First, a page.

10-megapixel compact with a touch-screen interface
Kodak's Easyshare V1073 is the company's latest digital camera to feature a touch screen. In general, Kodak has done a fairly good job of it, and the camera itself performed well in our image tests. It's an attractive option for users after a relatively affordable point-and-shoot.
- Sharp images, touch-screen interface, good colour balance
- Blotchy pictures at high ISO, minor interface issues, some processing lag at times
Kodak's Easyshare V1073 is a good all-round compact combining nice images with some nifty features and a touch-screen interface.
Price$ 399.00 (AUD)
Sporting a 10-megapixel sensor this camera is competitive with other, similarly priced units in terms of resolution. We were quite impressed by its overall performance in our image quality tests.
Our shots were sharp and crisp with good levels of detail. We could make out fine brick patterns from long distance and foliage was well rendered. At times the shots looked perhaps a little over-sharpened, but this wasn't too prominent and shouldn't be an issue. There was some softening towards the edges of the frame that was noticeable even at medium magnifications, but it was in line with our expectations. We also spotted some relatively prominent purple fringing, which was quite strong when it did occur, but didn't seem to spread too widely across the shot.
The unit's colour reproduction was quite impressive. We shot mostly on the natural colour setting and it produced accurate and well-saturated tones that were rich without being too vivid. Greens in particular impressed, looking lush and full.
Noise performance was reasonably good, although other units have impressed us more in this regard. Rather than producing a fine grain, as you increase the sensitivity the V1073's shots become increasingly blotchy. At ISO 100 and 200 it isn't evident, but at ISO 400 and beyond you begin to see splotches of noise in areas of block colour. It doesn't really detract from the clarity and isn't evident at small print magnifications, but anyone making enlargements will notice it at higher ISOs.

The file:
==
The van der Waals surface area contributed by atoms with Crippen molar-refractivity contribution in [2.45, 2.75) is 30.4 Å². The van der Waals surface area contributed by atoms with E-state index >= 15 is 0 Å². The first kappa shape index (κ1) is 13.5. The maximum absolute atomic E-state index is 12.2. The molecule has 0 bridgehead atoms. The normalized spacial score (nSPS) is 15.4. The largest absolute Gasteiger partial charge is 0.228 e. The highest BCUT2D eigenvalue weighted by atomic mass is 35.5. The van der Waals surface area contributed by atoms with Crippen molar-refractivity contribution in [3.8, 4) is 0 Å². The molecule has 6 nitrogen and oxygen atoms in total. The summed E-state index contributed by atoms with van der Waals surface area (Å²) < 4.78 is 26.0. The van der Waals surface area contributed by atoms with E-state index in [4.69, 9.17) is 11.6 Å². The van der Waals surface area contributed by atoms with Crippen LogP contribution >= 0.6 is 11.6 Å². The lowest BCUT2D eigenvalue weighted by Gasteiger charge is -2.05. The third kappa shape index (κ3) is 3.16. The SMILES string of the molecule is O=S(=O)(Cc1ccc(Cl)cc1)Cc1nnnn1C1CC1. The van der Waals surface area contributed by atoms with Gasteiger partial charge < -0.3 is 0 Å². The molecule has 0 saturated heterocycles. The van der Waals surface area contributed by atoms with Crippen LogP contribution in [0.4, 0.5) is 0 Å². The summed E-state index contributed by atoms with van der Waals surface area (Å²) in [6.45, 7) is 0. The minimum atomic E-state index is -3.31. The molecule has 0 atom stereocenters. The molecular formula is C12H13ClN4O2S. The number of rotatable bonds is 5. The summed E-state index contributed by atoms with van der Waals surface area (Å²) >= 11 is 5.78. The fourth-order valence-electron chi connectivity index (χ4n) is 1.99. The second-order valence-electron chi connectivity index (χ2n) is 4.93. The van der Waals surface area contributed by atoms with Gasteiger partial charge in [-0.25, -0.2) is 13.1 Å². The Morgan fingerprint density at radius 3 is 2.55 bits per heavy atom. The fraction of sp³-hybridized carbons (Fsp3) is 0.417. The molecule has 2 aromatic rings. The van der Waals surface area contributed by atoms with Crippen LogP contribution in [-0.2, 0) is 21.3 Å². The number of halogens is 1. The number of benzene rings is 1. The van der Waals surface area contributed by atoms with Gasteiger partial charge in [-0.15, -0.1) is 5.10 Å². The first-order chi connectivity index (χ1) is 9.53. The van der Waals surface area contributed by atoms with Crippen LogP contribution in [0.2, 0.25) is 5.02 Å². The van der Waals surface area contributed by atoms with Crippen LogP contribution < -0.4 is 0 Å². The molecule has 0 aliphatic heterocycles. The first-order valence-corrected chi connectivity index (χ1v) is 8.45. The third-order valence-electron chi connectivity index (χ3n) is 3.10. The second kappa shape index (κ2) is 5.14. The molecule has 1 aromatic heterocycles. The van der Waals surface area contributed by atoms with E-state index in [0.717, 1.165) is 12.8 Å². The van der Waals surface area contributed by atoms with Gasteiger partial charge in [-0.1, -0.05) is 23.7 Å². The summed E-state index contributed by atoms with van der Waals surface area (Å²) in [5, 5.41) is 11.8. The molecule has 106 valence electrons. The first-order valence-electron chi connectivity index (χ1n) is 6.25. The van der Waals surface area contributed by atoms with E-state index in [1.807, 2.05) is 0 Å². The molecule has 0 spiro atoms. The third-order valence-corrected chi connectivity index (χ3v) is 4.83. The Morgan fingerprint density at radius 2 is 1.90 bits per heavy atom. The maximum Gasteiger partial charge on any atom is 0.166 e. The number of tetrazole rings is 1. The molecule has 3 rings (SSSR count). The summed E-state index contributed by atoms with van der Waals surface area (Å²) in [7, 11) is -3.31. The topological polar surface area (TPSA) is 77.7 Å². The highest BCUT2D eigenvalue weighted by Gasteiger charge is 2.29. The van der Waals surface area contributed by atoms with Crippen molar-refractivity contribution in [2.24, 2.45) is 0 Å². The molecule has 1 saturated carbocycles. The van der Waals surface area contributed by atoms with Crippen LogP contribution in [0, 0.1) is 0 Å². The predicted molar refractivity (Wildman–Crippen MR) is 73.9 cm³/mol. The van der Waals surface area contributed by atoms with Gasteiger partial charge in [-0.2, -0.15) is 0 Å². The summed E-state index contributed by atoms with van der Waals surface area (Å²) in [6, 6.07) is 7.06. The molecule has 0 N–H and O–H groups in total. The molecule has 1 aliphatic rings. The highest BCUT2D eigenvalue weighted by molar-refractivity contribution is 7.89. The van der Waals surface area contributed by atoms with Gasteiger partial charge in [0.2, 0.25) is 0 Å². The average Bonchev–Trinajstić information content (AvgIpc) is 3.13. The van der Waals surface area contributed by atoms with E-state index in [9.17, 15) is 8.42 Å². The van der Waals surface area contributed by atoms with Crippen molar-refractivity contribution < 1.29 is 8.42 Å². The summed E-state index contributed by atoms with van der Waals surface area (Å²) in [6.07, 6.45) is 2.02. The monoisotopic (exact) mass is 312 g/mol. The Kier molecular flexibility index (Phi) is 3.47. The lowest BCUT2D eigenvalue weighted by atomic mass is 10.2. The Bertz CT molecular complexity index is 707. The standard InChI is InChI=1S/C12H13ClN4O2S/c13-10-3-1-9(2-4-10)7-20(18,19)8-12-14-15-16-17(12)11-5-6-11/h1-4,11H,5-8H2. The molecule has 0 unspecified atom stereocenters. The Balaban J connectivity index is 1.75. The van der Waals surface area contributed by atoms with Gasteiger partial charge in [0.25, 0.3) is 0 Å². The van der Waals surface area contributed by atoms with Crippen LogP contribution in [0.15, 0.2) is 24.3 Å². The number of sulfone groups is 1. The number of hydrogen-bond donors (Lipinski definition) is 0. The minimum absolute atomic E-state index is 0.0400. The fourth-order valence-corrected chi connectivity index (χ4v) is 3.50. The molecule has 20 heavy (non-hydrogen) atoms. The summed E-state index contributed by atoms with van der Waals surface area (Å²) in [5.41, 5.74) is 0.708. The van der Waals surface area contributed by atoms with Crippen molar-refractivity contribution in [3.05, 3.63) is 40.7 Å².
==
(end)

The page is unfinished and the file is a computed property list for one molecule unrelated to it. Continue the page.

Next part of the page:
The speed of this model was fairly standard. It exhibited 0.09sec of shutter lag and had a 1.9sec start-up time, both of which are quite speedy. However shot-to-shot time was flaky at best, with the camera regularly popping up a 'processing' message if we'd taken more than one or two shots in succession. On the other hand, the burst mode was impressive, snapping three frames per second at full resolution.
As mentioned earlier, one of the key things about this unit is its touch-screen interface. On the whole, we haven't been that impressed with touch screens on cameras. While the V1073 sports one of the best attempts we've seen, it still has a few niggling issues. We really dislike the way the menu is laid out: there is no way to access commonly used settings like white balance unless you open the menu. A simple icon on the screen for ISO, white balance and so on would have been much appreciated. That said the sensitivity of the screen is impressive, and after we'd worked out where everything was it was fairly intuitive to navigate.
The camera comes with a 'smart capture' mode that helps pick the ideal scene setting and configuration for your shooting conditions. It does a good job and should be a boon for novice users. Other features of note include face detect and optical image stabilisation.
Aesthetically the V1073 is extremely slick, with an all black metal body. While it has a fairly boxy shape, the colour scheme is appealing and it manages to stand out from the hoard of matte silver units out on the market.
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